Moving Your Page File

Written by Barry Dysert (last updated May 11, 2020)

1

At some point in time you may want to move your page file to a different location. Perhaps you've gotten a new disk whose size and/or speed is more appropriate to hold the page file. Whatever the case, you can move your page file to a different location by following these steps:

  1. Press Win+R. Windows displays the Run dialog box.
  2. At the command line type "sysdm.cpl" (without the quote marks) and then press Enter. Windows displays the System Properties dialog box.
  3. Make sure the Advanced tab is displayed. (See Figure 1.)
  4. Figure 1. The System Properties dialog box.

  5. In the Performance group, near the top of the dialog box, click the Settings button. Windows displays the Performance Options dialog box.
  6. Make sure the Advanced tab is displayed. (See Figure 2.)
  7. Figure 2. The Performance Options dialog box.

  8. Click the Change button. Windows displays the Virtual Memory dialog box. (See Figure 3.)
  9. Figure 3. The Virtual Memory dialog box.

  10. Uncheck the top checkbox, Automatically Manage Paging File Size for All Drives.
  11. In the list of disk drives, select the drive on which you want your page file to reside.
  12. Change the parameters for the page file (e.g., initial size, maximum size) as desired or, more simply, click the System Managed Size radio button.
  13. Click the Set button.
  14. Click OK.
  15. Restart your system, as prompted.

You may now decide to remove the old page file from the previous drive. To do this, go through the same steps, but in step 9 select the old disk where the page file used to be and click the No Paging File radio button.

If you are using Windows 7, the steps to move the page file are almost identical; the biggest difference is in getting to the System Properties dialog box. You can follow these steps to display the dialog box:

  1. Click the Start menu button and then click Control Panel.
  2. Click the System link.
  3. Click the Advanced System Settings link at the left of the screen. Windows displays the System Properties dialog box.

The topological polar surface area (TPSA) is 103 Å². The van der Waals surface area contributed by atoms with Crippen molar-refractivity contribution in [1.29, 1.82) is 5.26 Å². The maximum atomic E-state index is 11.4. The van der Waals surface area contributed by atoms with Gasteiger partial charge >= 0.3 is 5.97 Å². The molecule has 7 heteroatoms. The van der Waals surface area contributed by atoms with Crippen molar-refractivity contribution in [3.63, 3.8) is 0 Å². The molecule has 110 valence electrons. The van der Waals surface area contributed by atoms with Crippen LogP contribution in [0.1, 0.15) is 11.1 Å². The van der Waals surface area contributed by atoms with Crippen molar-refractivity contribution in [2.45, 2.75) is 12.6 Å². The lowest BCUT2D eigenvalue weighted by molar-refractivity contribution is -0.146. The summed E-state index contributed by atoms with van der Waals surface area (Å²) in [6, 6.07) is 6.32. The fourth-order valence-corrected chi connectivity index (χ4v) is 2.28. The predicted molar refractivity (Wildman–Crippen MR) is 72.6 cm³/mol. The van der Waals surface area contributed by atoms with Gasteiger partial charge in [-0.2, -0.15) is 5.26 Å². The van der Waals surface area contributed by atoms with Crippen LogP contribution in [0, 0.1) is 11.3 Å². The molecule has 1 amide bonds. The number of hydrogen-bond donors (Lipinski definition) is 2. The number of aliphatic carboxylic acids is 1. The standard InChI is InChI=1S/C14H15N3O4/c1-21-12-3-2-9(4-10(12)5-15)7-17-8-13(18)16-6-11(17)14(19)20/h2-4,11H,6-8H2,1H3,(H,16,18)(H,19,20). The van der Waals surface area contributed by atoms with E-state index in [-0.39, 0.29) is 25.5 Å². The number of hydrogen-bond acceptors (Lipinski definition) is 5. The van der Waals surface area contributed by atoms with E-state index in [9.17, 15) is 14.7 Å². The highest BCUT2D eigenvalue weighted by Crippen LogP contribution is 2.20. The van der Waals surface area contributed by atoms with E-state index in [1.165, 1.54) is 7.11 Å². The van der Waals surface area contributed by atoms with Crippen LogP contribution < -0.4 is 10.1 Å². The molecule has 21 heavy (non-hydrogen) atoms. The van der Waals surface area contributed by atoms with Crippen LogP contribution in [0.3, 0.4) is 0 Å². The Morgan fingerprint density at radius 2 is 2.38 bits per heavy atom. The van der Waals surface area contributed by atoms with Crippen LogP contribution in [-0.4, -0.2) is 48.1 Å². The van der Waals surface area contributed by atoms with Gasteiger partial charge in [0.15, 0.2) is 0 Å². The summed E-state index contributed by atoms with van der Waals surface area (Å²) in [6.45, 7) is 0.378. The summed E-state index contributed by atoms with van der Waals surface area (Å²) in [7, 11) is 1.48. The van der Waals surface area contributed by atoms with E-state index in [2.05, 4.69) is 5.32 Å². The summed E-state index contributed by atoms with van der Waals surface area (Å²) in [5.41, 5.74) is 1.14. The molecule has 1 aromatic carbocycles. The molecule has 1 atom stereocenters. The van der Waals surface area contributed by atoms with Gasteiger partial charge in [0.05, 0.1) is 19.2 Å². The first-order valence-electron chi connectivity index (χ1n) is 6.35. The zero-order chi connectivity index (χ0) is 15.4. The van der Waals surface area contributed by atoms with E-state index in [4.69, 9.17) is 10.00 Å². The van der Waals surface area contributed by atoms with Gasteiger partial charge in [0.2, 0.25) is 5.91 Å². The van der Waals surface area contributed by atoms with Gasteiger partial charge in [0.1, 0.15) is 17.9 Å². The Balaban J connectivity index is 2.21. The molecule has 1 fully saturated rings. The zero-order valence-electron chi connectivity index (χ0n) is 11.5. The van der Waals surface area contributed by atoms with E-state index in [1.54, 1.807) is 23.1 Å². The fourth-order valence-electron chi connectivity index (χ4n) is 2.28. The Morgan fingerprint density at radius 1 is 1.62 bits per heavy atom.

Once at the dialog box you can continue with the earlier steps, starting with step 3.

 This tip (12706) applies to Windows 7, 8, and 10.

Author Bio

Barry Dysert

Barry has been a computer professional for over 35 years, working in different positions such as technical team leader, project manager, and software developer. He is currently a software engineer with an emphasis on developing custom applications under Microsoft Windows. When not working with Windows or writing Tips, Barry is an amateur writer. His first non-fiction book is titled "A Chronological Commentary of Revelation." ...

MORE FROM BARRY

WizMouse

WizMouse was developed with one goal in mind: scroll the window under the mouse wheel even if it's not the active window. ...

Discover More

Undoing a System Restore

Having the ability to restore your system back to when it was working properly is great, but what if, for some reason, ...

Discover More

Using Powercfg to Change the Active Power Scheme

You can easily change which power scheme is active by using the SetActive switch. This tip shows you how.

Discover More
More WindowsTips

Understanding File System Formats

When you format a disk drive, you have the option to specify what file system should be used on that drive. There are ...

Discover More

Using the ChkDsk Utility

The ChkDsk utility is a nice feature of Windows that lets you keep tabs on the health of your disk drives. This tip tells ...

Discover More

How to Encrypt a File or Folder via NTFS

Windows 10 provides two ways to password protect files and folders. One way is to use the Zip utility, as discussed in a ...

Discover More
Comments

If you would like to add an image to your comment (not an avatar, but an image to help in making the point of your comment), include the characters [{fig}] (all 7 characters, in the sequence shown) in your comment text. You’ll be prompted to upload your image when you submit the comment. Maximum image size is 6Mpixels. Images larger than 600px wide or 1000px tall will be reduced. Up to three images may be included in a comment. All images are subject to review. Commenting privileges may be curtailed if inappropriate images are posted.

What is three less than 3?

2020-05-11 08:52:07

Jim

Is the objective of moving the page file to improve performance by putting it on a faster drive? Or is it to free up space on the boot SSD drive?


Newest Tips